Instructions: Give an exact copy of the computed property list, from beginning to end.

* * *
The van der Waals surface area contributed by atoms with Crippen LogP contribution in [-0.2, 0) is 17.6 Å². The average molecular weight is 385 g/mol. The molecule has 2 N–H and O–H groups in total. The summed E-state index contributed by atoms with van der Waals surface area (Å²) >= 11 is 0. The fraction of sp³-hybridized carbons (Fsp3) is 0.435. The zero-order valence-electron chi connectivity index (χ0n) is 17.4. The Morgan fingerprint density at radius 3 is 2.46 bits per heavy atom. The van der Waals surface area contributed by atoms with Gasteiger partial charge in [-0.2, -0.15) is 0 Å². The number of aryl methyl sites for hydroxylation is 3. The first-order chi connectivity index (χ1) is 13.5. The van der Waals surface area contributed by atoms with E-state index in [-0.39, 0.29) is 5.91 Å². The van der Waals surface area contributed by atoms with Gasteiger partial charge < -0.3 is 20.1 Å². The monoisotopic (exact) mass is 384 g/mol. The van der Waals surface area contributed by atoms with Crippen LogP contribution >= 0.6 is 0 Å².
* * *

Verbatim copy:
The van der Waals surface area contributed by atoms with Crippen LogP contribution in [-0.2, 0) is 17.6 Å². The average molecular weight is 385 g/mol. The molecule has 2 N–H and O–H groups in total. The summed E-state index contributed by atoms with van der Waals surface area (Å²) >= 11 is 0. The fraction of sp³-hybridized carbons (Fsp3) is 0.435. The zero-order valence-electron chi connectivity index (χ0n) is 17.4. The Morgan fingerprint density at radius 3 is 2.46 bits per heavy atom. The van der Waals surface area contributed by atoms with Gasteiger partial charge in [-0.2, -0.15) is 0 Å². The number of aryl methyl sites for hydroxylation is 3. The first-order chi connectivity index (χ1) is 13.5. The van der Waals surface area contributed by atoms with E-state index in [-0.39, 0.29) is 5.91 Å². The van der Waals surface area contributed by atoms with Gasteiger partial charge < -0.3 is 20.1 Å². The monoisotopic (exact) mass is 384 g/mol. The van der Waals surface area contributed by atoms with Crippen LogP contribution >= 0.6 is 0 Å².